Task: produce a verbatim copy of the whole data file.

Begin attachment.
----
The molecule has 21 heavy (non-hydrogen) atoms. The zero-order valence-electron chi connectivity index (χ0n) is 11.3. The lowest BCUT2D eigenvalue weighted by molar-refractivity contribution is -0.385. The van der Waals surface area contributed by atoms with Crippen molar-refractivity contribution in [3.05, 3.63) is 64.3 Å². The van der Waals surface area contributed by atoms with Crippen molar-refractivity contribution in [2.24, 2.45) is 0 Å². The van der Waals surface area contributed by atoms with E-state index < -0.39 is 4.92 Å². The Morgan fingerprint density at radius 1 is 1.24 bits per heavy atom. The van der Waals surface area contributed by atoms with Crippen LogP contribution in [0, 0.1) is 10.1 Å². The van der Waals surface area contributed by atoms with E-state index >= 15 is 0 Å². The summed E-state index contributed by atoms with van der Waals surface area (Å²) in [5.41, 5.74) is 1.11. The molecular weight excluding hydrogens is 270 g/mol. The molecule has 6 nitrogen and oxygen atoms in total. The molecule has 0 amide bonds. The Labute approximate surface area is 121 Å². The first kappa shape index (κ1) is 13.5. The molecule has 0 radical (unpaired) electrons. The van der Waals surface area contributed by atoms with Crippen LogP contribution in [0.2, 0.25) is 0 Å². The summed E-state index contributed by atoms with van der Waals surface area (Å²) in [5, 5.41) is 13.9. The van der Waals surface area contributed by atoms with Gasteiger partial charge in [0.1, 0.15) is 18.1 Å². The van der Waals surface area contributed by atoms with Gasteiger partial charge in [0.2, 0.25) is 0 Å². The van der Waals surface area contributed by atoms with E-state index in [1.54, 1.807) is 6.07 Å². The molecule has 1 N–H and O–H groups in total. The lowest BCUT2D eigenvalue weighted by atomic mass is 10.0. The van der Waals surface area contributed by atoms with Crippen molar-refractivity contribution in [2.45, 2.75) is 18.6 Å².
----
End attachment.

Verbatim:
The molecule has 21 heavy (non-hydrogen) atoms. The zero-order valence-electron chi connectivity index (χ0n) is 11.3. The lowest BCUT2D eigenvalue weighted by molar-refractivity contribution is -0.385. The van der Waals surface area contributed by atoms with Crippen molar-refractivity contribution in [3.05, 3.63) is 64.3 Å². The van der Waals surface area contributed by atoms with Crippen molar-refractivity contribution in [2.24, 2.45) is 0 Å². The van der Waals surface area contributed by atoms with E-state index < -0.39 is 4.92 Å². The Morgan fingerprint density at radius 1 is 1.24 bits per heavy atom. The van der Waals surface area contributed by atoms with Crippen LogP contribution in [0, 0.1) is 10.1 Å². The van der Waals surface area contributed by atoms with E-state index >= 15 is 0 Å². The summed E-state index contributed by atoms with van der Waals surface area (Å²) in [5.41, 5.74) is 1.11. The molecular weight excluding hydrogens is 270 g/mol. The molecule has 6 nitrogen and oxygen atoms in total. The molecule has 0 amide bonds. The Labute approximate surface area is 121 Å². The first kappa shape index (κ1) is 13.5. The molecule has 0 radical (unpaired) electrons. The van der Waals surface area contributed by atoms with Crippen LogP contribution in [0.2, 0.25) is 0 Å². The summed E-state index contributed by atoms with van der Waals surface area (Å²) in [5, 5.41) is 13.9. The van der Waals surface area contributed by atoms with Gasteiger partial charge in [0.1, 0.15) is 18.1 Å². The van der Waals surface area contributed by atoms with Gasteiger partial charge in [0.2, 0.25) is 0 Å². The van der Waals surface area contributed by atoms with E-state index in [1.54, 1.807) is 6.07 Å². The molecule has 1 N–H and O–H groups in total. The lowest BCUT2D eigenvalue weighted by atomic mass is 10.0. The van der Waals surface area contributed by atoms with Crippen molar-refractivity contribution in [2.45, 2.75) is 18.6 Å².